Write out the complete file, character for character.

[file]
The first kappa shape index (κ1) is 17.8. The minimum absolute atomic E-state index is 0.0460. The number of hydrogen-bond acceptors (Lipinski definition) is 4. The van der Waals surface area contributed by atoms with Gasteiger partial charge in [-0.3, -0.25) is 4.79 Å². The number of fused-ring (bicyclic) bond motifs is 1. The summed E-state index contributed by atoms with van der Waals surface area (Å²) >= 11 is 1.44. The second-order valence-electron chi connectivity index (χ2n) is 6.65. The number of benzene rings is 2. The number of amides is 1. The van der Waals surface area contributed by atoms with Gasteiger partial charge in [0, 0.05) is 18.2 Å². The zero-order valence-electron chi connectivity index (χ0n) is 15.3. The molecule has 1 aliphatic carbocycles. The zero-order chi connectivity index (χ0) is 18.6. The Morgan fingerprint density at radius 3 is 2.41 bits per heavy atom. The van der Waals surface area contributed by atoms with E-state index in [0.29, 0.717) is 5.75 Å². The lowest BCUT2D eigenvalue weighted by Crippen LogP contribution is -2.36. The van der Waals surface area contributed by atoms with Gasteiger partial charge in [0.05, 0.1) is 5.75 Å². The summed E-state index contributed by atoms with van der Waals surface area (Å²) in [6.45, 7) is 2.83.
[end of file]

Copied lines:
The first kappa shape index (κ1) is 17.8. The minimum absolute atomic E-state index is 0.0460. The number of hydrogen-bond acceptors (Lipinski definition) is 4. The van der Waals surface area contributed by atoms with Gasteiger partial charge in [-0.3, -0.25) is 4.79 Å². The number of fused-ring (bicyclic) bond motifs is 1. The summed E-state index contributed by atoms with van der Waals surface area (Å²) >= 11 is 1.44. The second-order valence-electron chi connectivity index (χ2n) is 6.65. The number of benzene rings is 2. The number of amides is 1. The van der Waals surface area contributed by atoms with Gasteiger partial charge in [0, 0.05) is 18.2 Å². The zero-order valence-electron chi connectivity index (χ0n) is 15.3. The molecule has 1 aliphatic carbocycles. The zero-order chi connectivity index (χ0) is 18.6. The Morgan fingerprint density at radius 3 is 2.41 bits per heavy atom. The van der Waals surface area contributed by atoms with E-state index in [0.29, 0.717) is 5.75 Å². The lowest BCUT2D eigenvalue weighted by Crippen LogP contribution is -2.36. The van der Waals surface area contributed by atoms with Gasteiger partial charge in [0.05, 0.1) is 5.75 Å². The summed E-state index contributed by atoms with van der Waals surface area (Å²) in [6.45, 7) is 2.83.